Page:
1991 Dangerous Dogs Act

This Act bans the breeding, sale and exchange of the following four types of dog:

Pit Bull Terrier

pit bull

This includes those known as American Staffordshire Terriers, Irish Staffordshire Bull Terrier, Irish Blue or Red Nose – also some kinds of American Bulldogs have been found to be Pit Bulls.

The origins of the Pit Bull are within the bulldog and a variety of terriers.  Due to a number of high profile human fatalities due to the Pit Bull, ‘Breed Specific Legislation’ has been enacted which includes the banning or restrictions of certain breeds in certain countries, and also flight restrictions etc.  The American Pit Bull was bred to combine the agility of the terrier with the strength and athleticism of the bulldog.  These dogs were initially bred in the UK.  It is the American Pit Bull which is used in the majority of illegal dog fighting breeds

Japanese Tosa

 Jap Tosa

As the name suggests, the Tosa originated in Japan and is considered rare.  It was originally bred in Tosa – now known as Kochi – as a fighting dog and continues to this day.  The Japanese breed normally weighs between 36-54 kg and stands at 62-82 cm high at the withers (top of the back at the base of the neck), whereas outside Japan, breeders have produced dogs weighing between 60-100 kg.

Dogo Argentino

dogo argentino

This dog is usually white with no markings.  It stands at about 62 cm at the withers (60 cm for females).  This dog was bred primarily from the extinct Cordoba Fighting Dog and were bred to reduce the aggression in order to produce a pack hunting dog.  The Cordoba was cross-bred with the Great Dane, Boxer, Spanish Mastiff, Old English Bulldog, Bull Terrier, Great Pyrenees, Pointer, Irish Wolfhound and Dogue de Bordeaux.  In those areas where dog fighting is acceptable, the Dogo is used due to its extreme aggression.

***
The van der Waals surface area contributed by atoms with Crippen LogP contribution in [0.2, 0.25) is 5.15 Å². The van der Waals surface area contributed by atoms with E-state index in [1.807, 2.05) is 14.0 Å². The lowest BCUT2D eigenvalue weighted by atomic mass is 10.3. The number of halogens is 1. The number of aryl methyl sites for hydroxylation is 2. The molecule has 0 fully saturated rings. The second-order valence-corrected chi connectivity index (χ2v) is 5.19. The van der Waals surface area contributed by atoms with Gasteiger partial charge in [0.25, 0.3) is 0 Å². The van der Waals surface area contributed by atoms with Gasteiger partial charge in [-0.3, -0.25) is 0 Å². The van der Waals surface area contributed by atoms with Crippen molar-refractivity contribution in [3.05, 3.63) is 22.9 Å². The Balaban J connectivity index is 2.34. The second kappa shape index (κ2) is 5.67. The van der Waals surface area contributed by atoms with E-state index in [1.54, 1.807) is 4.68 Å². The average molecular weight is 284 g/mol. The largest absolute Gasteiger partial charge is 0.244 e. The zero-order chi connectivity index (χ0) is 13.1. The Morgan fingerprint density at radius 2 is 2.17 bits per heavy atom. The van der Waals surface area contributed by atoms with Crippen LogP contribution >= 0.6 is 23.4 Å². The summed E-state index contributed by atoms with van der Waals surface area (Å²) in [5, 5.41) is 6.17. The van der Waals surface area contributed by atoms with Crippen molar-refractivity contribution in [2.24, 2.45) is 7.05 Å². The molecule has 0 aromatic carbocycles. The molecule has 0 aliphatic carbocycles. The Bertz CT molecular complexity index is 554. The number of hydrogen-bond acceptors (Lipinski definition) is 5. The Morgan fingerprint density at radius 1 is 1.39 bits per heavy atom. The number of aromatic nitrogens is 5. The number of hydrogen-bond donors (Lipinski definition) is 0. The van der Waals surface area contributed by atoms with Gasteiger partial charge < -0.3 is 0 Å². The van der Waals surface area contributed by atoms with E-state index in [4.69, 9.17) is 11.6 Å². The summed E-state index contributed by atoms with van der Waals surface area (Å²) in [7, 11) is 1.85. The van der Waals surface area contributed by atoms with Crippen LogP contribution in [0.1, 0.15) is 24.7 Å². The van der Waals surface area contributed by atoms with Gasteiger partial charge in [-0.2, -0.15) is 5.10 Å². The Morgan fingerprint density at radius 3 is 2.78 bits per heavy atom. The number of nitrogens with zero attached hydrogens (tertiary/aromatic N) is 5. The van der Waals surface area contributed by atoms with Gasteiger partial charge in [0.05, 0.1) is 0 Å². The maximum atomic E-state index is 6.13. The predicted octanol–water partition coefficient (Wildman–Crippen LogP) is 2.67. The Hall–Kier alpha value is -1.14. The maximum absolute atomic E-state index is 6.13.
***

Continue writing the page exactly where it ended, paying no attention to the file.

Fila Brasileiro

fila brasileiro

Male Brasileiros stand at 65-75 cm high at the withers, weighing at least 50 kg.  Although aggressive, this dog is not banned in certain countries from dog shows, and they are not disqualified for being aggressive to judges – who are advised not to touch – as aggression is inherent in their breed. They have no tolerance for strangers although apparently faithful to their family.

This breed is believed to have evolved from crossings of Mastiff, Bulldog and Bloodhound and was bred primarily to large plantations and cattle fams.

This Dangerous Dogs Act does not refer to ‘breed’ – more ‘type’ so includes cross-breeds.  The judgement about whether an individual dog is covered by the Act will be determined by an individual dog’s physical characteristics – a judgement which will be made by a court.

According to DEFRA (The Department for Environment, Food and Rural Affairs), a dog is considered to be ‘dangerously out of control’ if it injures a person, or if it behaves in a way that makes a person worried that it might injure them.  This applies everywhere the general public is allowed to go and anywhere your dog goes where it is not supposed to be.

If your dog is dangerously out of control in its own home or garden then the police or anyone else who is worried about the dog being a risk could seek a control order.

If your dog injures another person’s animal, or the owner of an animal reasonably believes they could be injured if they intervened to protect their animal from your dog, then an offence may be committed.

If you do not keep your dog under control your dog could be destroyed and you could be banned from keeping a dog.

Comments are closed.